• Outward, as speaking, laughing, weeping,

  • [Page 42]Speculation [...], contemplation of the Heavens, and other Natural things.
  • Practises, [...]
    • Sacred
      • Common, as praying to God, loving of our Neighbour, &c.
      • Ecclesiastical, as preaching, mi­nistring the Sacraments, &c.
    • Moral as
      • Comm [...]on to exercise Tem­perance, Meeknesse, &c.
      • Special
        • Political, to govern a Commonwealth, &c.
        • Oeconomical, to rule the house, bring up children, &c.
  • Faction, [...]
    • More worthy, as to read, write, dispute, heal the sick, &c.
    • Lesse worthy, as to weave, spin, &c.
  • Of Brute beasts, which are diverse, according to the
    b
    diversity of kinds in Beasts.

Of Passion.

Passion is the receiving of an Action.

The Canons hereof are three.

1 Passion, is received not so much by the condition of the Agent, as by the disposition of the Patient. So, many Passions and effects of the holy Ghost are imperfect, be­cause of us which receive them, not for the condition of the holy Ghost.

2 Passion receiveth contrariety.

3 Passion receiveth more and lesse.

Passion is either. 1 Transmutative, or 2 Intentional.

1 Transmutative, when some reall change is made in the Patient.

2 Intentionall, when no real change is made, but onely a Termination of the Action. Thus a coloured thing is said to suffer, because it receiveth & terminateth the sight. Some call this Spiritual and Logical Passion.

The Table of Passion followeth.

Passion is

  • Perfective. a
  • Defective. b

Perfective of the Crea­tures, either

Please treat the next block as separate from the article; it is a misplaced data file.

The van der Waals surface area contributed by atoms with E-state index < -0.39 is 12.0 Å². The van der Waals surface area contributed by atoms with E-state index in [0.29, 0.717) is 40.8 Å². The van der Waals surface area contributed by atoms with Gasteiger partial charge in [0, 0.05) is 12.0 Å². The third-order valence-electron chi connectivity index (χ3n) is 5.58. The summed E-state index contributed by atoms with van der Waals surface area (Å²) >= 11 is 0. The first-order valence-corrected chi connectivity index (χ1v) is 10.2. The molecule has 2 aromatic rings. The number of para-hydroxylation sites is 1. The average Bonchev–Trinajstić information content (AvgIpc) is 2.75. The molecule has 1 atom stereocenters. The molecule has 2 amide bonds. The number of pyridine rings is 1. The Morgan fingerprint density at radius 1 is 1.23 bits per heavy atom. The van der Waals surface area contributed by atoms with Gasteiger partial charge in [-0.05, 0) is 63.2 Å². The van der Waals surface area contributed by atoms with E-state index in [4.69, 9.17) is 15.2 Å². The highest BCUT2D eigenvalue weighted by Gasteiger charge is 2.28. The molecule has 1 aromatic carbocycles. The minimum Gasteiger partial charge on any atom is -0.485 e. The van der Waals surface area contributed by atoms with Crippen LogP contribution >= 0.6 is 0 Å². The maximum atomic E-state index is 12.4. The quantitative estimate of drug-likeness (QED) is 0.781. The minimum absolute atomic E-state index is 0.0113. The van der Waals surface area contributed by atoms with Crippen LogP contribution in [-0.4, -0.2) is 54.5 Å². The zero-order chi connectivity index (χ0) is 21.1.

• In general Ordina­ry, as
    • Government Passive
    • Sustentation Passive
  • In speciall, Extraordinary, as the Sun staye [...] from moving.

In special, of

  • Spirits.
  • Bodies.

Of Spirits, as of the

  • Good Angels, which have their passions, joy in God, anger against his Foes, &c.
  • Holy souls, which also have joy, &c. By which they are perfected.

Of Bodies, and these

  • Superior, as Heaven, whose circular motion is a kinde of passion.
  • Inferiour, and this is either
    • In Generall, as all alteration and motion Passive.
    • In Speciall.

In Speciall, as of the

  • Elements, in which is mutuall alte­ration.
  • Mixt Bodies.

Of mixt bodies, which be either

  • Common, as to be heated, cooled, moist­ened, dried, boiled, &c.
  • Speciall, of things
    • without life, as passions of Metals, &c.
    • with life.

With life

  • In generall, as Nourishment increasing.
  • In speciall.

In speciall either of

  • Plants, as the Passions of herbs, &c.
  • Animals, or things with soul.

[Page]Animals in

  • General. m
  • Special. n

m In gene­ral, as the

  • Sense, inward and outward, passive.
  • Appetite either
    • Desire [...] of
      • Food
        • Dry, as hunger.
        • Moist, as thirst.
      • Generation, as Lust.
    • Affections [...]
      • Appro­ving and following
        • Common, as Pleasure.
        • Special of good
          • Present, as joy, love.
          • Future, as desire.
      • Eschew­ing and flying
        • Common, as Dolour.
        • Special of evil
          • present, as sorrow, anger.
          • future, as fear.

In special

  • Of Brute beasts.
  • Of Man. *

* Of man either

  • Adventitial, as to learn, to receive habit Theoretical.
  • Ingrafted.

Ingraft

  • Outward, as weeping, laughter passive.
  • Inward.

Inward

  • Receiving of Intellectuall Species, &c.
  • Reasonable appetite, or will
    • Approving and following either
      • Common, as humane pleasure.
      • Speciall of good
        • Past, as a good conscience.
        • Present, love, joy.
        • Future, hope, desire.
    • Shunning
      • Grief of minde
      • Speciall ei­ther of
        • Terrible [...]
          • ones
          • own
            • Present heavinesse.
            • Future fear.
            • Anothers mercy.
        • Indignity, as shame.

Defe­ctive & priva­tive in

  • Spirits
    • Evil Angels, as hatred of God and good men, despair, en­vie, joy in evil. Torments.
    • Souls of Reprobates, despair, pains eternal.
  • Bodies
    • Heavenly, as Eclipses of Sun and and Moon.
    • Inferiour things
      • In general, Corruption.
      • In special mixt things
        • Generally, Rottennesse.
        • Specially in living things
          • In general
            • Diseases of death Intempe­ratenesse Hot, pestilent, Ague, Apoplexie, Epile­psie, mixt, the joynt ague.